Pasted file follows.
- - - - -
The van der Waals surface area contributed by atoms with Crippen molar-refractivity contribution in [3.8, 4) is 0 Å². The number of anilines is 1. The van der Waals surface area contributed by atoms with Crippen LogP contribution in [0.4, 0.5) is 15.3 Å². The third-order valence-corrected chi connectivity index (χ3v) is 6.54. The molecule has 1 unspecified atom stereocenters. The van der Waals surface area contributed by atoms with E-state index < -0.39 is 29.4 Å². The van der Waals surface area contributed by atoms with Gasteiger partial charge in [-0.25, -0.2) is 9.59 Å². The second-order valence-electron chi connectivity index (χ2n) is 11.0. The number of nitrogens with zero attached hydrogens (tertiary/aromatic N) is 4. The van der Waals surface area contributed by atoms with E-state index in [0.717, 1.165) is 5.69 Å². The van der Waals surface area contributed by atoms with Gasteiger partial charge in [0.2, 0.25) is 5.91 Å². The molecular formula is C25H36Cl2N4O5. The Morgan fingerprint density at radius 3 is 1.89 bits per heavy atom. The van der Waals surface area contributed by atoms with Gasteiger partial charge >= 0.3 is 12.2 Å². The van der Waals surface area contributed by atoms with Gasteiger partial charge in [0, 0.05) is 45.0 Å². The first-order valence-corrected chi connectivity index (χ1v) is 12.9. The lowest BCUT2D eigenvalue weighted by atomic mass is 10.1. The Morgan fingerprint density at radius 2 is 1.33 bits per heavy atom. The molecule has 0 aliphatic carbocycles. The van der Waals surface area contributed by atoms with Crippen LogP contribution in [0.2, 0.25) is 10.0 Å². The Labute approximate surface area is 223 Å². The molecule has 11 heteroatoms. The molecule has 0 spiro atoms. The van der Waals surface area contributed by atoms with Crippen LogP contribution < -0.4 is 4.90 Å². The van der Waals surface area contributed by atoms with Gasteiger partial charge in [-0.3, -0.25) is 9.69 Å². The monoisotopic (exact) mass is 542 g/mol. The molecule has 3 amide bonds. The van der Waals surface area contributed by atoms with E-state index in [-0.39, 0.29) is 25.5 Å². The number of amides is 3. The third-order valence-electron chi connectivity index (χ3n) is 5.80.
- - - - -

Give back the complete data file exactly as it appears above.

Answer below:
The van der Waals surface area contributed by atoms with Crippen molar-refractivity contribution in [3.8, 4) is 0 Å². The number of anilines is 1. The van der Waals surface area contributed by atoms with Crippen LogP contribution in [0.4, 0.5) is 15.3 Å². The third-order valence-corrected chi connectivity index (χ3v) is 6.54. The molecule has 1 unspecified atom stereocenters. The van der Waals surface area contributed by atoms with E-state index < -0.39 is 29.4 Å². The van der Waals surface area contributed by atoms with Gasteiger partial charge in [-0.25, -0.2) is 9.59 Å². The second-order valence-electron chi connectivity index (χ2n) is 11.0. The number of nitrogens with zero attached hydrogens (tertiary/aromatic N) is 4. The van der Waals surface area contributed by atoms with E-state index in [0.717, 1.165) is 5.69 Å². The van der Waals surface area contributed by atoms with Gasteiger partial charge in [0.2, 0.25) is 5.91 Å². The molecular formula is C25H36Cl2N4O5. The Morgan fingerprint density at radius 3 is 1.89 bits per heavy atom. The van der Waals surface area contributed by atoms with Gasteiger partial charge >= 0.3 is 12.2 Å². The van der Waals surface area contributed by atoms with Gasteiger partial charge in [0, 0.05) is 45.0 Å². The first-order valence-corrected chi connectivity index (χ1v) is 12.9. The lowest BCUT2D eigenvalue weighted by atomic mass is 10.1. The Morgan fingerprint density at radius 2 is 1.33 bits per heavy atom. The molecule has 0 aliphatic carbocycles. The van der Waals surface area contributed by atoms with Crippen LogP contribution in [0.2, 0.25) is 10.0 Å². The Labute approximate surface area is 223 Å². The molecule has 11 heteroatoms. The molecule has 0 spiro atoms. The van der Waals surface area contributed by atoms with Crippen LogP contribution < -0.4 is 4.90 Å². The van der Waals surface area contributed by atoms with Gasteiger partial charge in [-0.3, -0.25) is 9.69 Å². The monoisotopic (exact) mass is 542 g/mol. The molecule has 3 amide bonds. The van der Waals surface area contributed by atoms with E-state index in [-0.39, 0.29) is 25.5 Å². The number of amides is 3. The third-order valence-electron chi connectivity index (χ3n) is 5.80.